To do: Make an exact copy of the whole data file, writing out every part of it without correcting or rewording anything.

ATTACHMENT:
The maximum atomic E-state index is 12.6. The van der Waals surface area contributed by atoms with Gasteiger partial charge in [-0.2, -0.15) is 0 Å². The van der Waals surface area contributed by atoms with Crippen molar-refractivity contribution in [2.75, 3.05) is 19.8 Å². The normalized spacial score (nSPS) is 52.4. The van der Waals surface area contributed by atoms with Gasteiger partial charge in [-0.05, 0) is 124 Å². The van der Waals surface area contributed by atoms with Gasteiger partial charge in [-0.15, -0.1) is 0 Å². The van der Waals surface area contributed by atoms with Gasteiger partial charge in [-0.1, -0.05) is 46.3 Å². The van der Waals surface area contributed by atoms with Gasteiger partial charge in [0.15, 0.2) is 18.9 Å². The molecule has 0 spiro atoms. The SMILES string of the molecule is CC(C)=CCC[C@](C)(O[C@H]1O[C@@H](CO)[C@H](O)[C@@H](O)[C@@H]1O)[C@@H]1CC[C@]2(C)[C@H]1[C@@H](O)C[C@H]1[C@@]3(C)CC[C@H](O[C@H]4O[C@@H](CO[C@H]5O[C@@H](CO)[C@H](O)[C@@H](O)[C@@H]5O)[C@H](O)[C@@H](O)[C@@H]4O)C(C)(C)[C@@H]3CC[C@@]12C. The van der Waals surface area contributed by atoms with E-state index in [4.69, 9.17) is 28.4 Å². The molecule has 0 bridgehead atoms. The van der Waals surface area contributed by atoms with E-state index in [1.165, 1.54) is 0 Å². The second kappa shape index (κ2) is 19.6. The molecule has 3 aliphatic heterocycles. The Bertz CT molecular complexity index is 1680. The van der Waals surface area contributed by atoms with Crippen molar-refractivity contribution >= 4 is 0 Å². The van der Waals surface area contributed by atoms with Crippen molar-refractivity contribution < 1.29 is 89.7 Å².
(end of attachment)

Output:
The maximum atomic E-state index is 12.6. The van der Waals surface area contributed by atoms with Gasteiger partial charge in [-0.2, -0.15) is 0 Å². The van der Waals surface area contributed by atoms with Crippen molar-refractivity contribution in [2.75, 3.05) is 19.8 Å². The normalized spacial score (nSPS) is 52.4. The van der Waals surface area contributed by atoms with Gasteiger partial charge in [-0.05, 0) is 124 Å². The van der Waals surface area contributed by atoms with Gasteiger partial charge in [-0.15, -0.1) is 0 Å². The van der Waals surface area contributed by atoms with Gasteiger partial charge in [-0.1, -0.05) is 46.3 Å². The van der Waals surface area contributed by atoms with Gasteiger partial charge in [0.15, 0.2) is 18.9 Å². The molecule has 0 spiro atoms. The SMILES string of the molecule is CC(C)=CCC[C@](C)(O[C@H]1O[C@@H](CO)[C@H](O)[C@@H](O)[C@@H]1O)[C@@H]1CC[C@]2(C)[C@H]1[C@@H](O)C[C@H]1[C@@]3(C)CC[C@H](O[C@H]4O[C@@H](CO[C@H]5O[C@@H](CO)[C@H](O)[C@@H](O)[C@@H]5O)[C@H](O)[C@@H](O)[C@@H]4O)C(C)(C)[C@@H]3CC[C@@]12C. The van der Waals surface area contributed by atoms with E-state index in [4.69, 9.17) is 28.4 Å². The molecule has 0 bridgehead atoms. The van der Waals surface area contributed by atoms with E-state index in [1.165, 1.54) is 0 Å². The second kappa shape index (κ2) is 19.6. The molecule has 3 aliphatic heterocycles. The Bertz CT molecular complexity index is 1680. The van der Waals surface area contributed by atoms with Crippen molar-refractivity contribution >= 4 is 0 Å². The van der Waals surface area contributed by atoms with Crippen molar-refractivity contribution < 1.29 is 89.7 Å².